Anxiety and the Christian Woman – Tips for Reducing Stress and Coping More Effectively

Anxiety and the Christian Woman – Tips for Reducing Stress and Coping More Effectively  As Christians, we’re instructed in the Bible to not worry.  In 1 Peter 5:7, the Bible says to “give all your worries and cares to God, for he cares about you.”  Philippians 4:6-7 states, “do not be anxious about anything, but in everything by prayer and supplication with thanksgiving let your requests be made known to God.”

Such simple words…yet not always so simple to practice – especially if you’re a Christian woman who’s prone to anxiety.

You worry about everything: how your child will adjust to a new school; where you’ll find a better paying job in the current economy; or whether your sister will survive her recently-diagnosed breast cancer.  Worrying is nothing new for women, but when it interferes with your life or your peace of mind, it’s time to do something about it.

Your first instinct may be to berate yourself for not having more faith.  You’ve been told to “let go and let God” since Sunday school as a child.  Rather than chastise yourself, there are many proactive steps you can take to manage your anxiety and cope more effectively.  Here are some practical tips:

Reconnect with your faith. Anxiety often pulls us away from our spiritual core. If you haven’t been part of a church community for a while, consider going back to a former one, or exploring a few new churches until you find a good fit.   If you already attend church regularly, consider re-energizing your faith with a women’s retreat or an upbeat revival service.  If you’re not a fan of formal church services, find a good devotional or Christian book and read it for a few minutes a day.  You’ll find that strengthening your spirit will go a long way toward healing an anxious mind.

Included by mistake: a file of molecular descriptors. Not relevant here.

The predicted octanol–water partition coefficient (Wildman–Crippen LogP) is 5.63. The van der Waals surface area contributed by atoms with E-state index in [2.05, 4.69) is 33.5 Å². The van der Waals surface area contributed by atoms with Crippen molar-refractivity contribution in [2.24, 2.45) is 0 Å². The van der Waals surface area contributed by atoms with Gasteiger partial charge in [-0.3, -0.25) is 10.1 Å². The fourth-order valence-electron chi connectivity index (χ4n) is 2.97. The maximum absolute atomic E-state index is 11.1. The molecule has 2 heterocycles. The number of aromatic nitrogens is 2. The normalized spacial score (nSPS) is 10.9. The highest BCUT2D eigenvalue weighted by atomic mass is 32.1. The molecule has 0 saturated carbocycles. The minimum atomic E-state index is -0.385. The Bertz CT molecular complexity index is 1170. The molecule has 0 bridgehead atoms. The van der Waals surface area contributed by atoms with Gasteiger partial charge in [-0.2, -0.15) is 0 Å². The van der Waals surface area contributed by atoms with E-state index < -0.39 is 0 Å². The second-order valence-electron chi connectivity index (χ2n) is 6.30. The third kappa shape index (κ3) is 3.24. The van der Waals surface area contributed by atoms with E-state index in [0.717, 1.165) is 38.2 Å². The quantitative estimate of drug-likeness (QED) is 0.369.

Get your body moving. If you want to reduce those anxious feelings, exercise should be a non-negotiable part of your schedule. How does exercise relieve anxiety? It releases endorphins – your body’s natural mood-boosting chemicals. Regular exercise also offers a temporary distraction from your worries as your focus on your body.  Find a workout partner or choose an exercise you really enjoy, so you’ll be more likely to stick with it.  You’ll soon find that exercise becomes a “me time” habit you’re not willing to give up easily.  A note of caution: always check with your doctor before you start any exercise program.